The film, "Who was Lee Harvey Oswald?" is a documentary. It presents what its filmmakers have identified as facts in order to support the widely accepted view that Oswald was a lone assassin and was not part of a larger conspiracy. But, of course, even what seem like absolute facts are always open to interpretation. Some authors and filmmakers go further, believing that by fictionalizing parts of a true story, they are better able to convey the tone of the times and are therefore able to represent the "truth" more compellingly. For example, if students completed the Post-Viewing Activity of putting Oswald on trial, they acted the roles of composite characters created to represent several people who knew Oswald as a Marine, in the Soviet Union, and in the United States. Similarly, when we allowed a "psychiatrist" to testify in Oswald's "trial," we were creating a fictional character to present facts and ideas about Oswald.
Though it may seem paradoxical, the idea is that including imaginary encounters or conversations may help to convey the reality of a situation. Two well-known contemporary authors, Norman Mailer and Don DeLillo, have used novelistic techniques to write about the Kennedy assassination. Similarly, Oliver Stone, a contemporary filmmaker, has used documentary footage in his film JFK as a way of legitimizing fictional scenes.
• To think about whether we can always draw an exact line between "documentary" and "fiction"
• To consider issues of media awareness and media literacy
• If students completed any of the other activities in this guide, their notes will be helpful.
• Either selections from Norman Mailer's Oswald's Tale, [URL:
http://www.pbs.org/frontline/shows/oswald/forum/mailer.html] a novelistic treatment of aspects of Oswald's life;
• Clips from JFK, Oliver Stone's film which uses fictional composite characters to support its conspiracy theory
• NOTE: Students may also want to read a forum FRONTLINE conducted, in which Don DeLillo and two non-fiction authors, Edward J. Epstein and Gerald Posner, debate the "Myth, Meaning and Mystery" surrounding Oswald. [URL: http://www.pbs.org/frontline/shows/oswald/forum]
One to two periods, depending on whether students read the excerpts or view the film clips in class or at home.
1. Present a short excerpt from any of the works listed above (e.g. the written excerpt from Mailer, the FRONTLINE forum, or a video clip from JFK.)
2. Discuss how viewers or readers can tell what is "true" and what is "fiction."
3. Discuss what happens when it is difficult to discern the difference between "truth" and "fiction."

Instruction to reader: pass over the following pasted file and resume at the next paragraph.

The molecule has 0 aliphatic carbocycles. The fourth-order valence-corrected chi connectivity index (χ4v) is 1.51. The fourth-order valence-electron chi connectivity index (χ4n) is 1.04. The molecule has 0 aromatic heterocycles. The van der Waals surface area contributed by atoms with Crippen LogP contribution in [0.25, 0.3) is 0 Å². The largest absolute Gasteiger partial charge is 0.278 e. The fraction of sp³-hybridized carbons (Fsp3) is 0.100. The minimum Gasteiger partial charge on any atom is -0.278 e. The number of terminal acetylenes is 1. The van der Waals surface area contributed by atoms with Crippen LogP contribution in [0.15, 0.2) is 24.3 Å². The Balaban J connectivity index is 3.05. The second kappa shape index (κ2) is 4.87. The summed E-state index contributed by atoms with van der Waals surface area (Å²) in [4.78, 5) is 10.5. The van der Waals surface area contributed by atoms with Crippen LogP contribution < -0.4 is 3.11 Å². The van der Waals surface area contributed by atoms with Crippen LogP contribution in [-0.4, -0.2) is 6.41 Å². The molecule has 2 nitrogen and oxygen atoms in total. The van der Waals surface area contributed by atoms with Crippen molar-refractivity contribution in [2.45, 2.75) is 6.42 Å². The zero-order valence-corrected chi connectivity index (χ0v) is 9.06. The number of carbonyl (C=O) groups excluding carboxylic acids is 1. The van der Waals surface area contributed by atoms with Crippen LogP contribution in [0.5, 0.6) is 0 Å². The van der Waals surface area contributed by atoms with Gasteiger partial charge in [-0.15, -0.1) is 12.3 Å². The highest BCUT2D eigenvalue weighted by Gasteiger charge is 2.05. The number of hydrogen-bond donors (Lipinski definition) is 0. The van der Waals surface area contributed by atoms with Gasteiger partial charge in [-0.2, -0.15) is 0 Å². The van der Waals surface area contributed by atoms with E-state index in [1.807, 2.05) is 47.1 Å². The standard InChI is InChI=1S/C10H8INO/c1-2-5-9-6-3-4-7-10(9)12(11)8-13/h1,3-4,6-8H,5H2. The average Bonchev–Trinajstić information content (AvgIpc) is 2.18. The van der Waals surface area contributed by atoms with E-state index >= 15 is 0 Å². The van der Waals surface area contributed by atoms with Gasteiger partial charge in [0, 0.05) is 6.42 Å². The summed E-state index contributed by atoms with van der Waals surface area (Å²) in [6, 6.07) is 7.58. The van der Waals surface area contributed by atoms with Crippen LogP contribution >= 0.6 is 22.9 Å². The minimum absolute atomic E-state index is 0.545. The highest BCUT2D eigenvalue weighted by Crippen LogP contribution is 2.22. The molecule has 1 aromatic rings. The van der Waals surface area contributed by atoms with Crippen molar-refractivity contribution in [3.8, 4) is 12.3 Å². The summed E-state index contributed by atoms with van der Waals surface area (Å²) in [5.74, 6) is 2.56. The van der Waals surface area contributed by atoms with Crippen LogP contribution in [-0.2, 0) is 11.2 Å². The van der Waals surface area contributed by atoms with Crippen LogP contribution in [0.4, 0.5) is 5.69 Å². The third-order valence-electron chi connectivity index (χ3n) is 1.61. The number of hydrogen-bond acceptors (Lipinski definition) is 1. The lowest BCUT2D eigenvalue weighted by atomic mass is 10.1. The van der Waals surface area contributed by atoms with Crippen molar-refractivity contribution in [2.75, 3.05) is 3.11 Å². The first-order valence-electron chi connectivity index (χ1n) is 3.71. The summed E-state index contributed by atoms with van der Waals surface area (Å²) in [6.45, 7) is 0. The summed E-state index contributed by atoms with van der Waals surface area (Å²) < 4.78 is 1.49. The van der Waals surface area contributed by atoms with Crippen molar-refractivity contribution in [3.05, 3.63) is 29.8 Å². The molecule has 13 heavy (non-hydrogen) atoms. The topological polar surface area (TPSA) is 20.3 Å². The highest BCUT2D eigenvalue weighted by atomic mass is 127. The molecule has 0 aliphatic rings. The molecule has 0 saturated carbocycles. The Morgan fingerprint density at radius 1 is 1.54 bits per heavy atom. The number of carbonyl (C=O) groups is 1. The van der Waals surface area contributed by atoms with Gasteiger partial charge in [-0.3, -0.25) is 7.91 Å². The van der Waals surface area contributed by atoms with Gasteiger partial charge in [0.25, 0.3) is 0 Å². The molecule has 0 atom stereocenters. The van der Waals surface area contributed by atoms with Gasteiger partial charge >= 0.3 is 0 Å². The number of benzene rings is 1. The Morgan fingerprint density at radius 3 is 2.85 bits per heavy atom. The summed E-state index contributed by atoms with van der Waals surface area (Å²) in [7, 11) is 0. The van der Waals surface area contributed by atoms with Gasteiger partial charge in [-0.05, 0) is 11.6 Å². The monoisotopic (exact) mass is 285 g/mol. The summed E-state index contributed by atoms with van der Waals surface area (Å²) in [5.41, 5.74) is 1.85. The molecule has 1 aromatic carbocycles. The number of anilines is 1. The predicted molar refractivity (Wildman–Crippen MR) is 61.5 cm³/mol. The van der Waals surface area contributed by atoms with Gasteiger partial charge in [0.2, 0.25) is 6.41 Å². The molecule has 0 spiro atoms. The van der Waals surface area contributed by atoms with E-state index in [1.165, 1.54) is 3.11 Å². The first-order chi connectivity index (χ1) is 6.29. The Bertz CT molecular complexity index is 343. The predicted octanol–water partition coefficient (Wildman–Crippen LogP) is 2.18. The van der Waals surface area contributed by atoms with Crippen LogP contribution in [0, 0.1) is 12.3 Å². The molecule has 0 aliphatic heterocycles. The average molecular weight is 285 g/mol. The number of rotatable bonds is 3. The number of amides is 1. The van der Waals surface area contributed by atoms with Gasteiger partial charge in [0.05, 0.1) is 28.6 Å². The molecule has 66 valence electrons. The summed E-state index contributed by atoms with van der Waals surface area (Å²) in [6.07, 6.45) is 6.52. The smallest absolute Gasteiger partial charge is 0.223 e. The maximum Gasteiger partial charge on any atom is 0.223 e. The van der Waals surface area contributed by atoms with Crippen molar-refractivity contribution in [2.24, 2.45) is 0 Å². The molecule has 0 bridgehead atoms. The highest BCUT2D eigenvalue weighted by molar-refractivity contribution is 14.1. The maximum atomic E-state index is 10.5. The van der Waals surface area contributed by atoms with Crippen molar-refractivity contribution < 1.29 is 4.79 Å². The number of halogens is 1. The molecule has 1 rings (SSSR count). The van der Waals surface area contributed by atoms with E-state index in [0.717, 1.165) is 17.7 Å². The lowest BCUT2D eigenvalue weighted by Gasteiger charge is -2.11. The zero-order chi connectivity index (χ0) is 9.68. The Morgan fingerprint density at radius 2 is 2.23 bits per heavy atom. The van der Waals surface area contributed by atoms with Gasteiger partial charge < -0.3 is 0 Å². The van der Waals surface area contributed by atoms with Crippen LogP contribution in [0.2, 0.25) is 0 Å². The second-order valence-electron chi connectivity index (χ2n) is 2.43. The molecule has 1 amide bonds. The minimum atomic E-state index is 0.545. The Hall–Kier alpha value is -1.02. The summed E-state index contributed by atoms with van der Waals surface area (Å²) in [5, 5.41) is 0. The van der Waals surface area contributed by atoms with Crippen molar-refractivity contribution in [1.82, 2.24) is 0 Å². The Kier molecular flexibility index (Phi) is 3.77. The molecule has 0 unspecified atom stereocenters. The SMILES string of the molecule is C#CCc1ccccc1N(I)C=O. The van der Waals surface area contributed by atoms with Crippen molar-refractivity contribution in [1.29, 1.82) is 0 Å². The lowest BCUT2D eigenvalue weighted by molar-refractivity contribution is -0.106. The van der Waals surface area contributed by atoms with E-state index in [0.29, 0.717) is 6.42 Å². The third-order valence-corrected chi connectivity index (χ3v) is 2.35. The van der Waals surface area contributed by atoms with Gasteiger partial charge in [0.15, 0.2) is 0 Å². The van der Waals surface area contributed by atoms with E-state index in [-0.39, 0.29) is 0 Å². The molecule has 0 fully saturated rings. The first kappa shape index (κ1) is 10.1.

Note to Teachers: If you are using the JFK clips, you may also want to point students to "Hollywood and History: The Debate Over JFK," on FRONTLINE's Web site.
Method of Assessment:
Students should write a page agreeing or disagreeing with the following statement:
Once an author or a film director mixes fact and fiction, their work becomes useless as a means of discovering truth.
In addition to the Web resources included in the guide, students and their teachers might want to look further.
Media literacy note: As with all issues, especially ones charged with controversy, students must learn to be savvy and discriminating readers. No Web site can provide all the information a student needs to know, and teachers should encourage students to "interrogate" Web sites even as they are reading.
Guiding questions as they work through these activities should be: What did you learn from this source? What didn't you learn from this source? Who sponsors this source?
What bias might the sponsor have?
Who Was Lee Harvey Oswald?
http://www.pbs.org/frontline/shows/oswald The companion Web site to the FRONTLINE film offers more on Oswald's life and activities, including a forum in which Don DeLillo, Edward Epstein and Gerald Posner discuss the "Myth, Meaning, and Mystery" surrounding Oswald. Also, a look at the major conspiracy theories surrounding JFK's assassination.
The Kennedy Assassination http://mcadams.posc.mu.edu/home.htm This comprehensive Web site supports the theory that Oswald was a lone assassin. Filled with informative links, it will be useful for students who want to check on their notes from the film about main characters and issues.
JFK -- The Assassination Movie http://mcadams.posc.mu.edu/jfkmovie.htm This site systematically addresses both the distortions and the possible agenda behind them in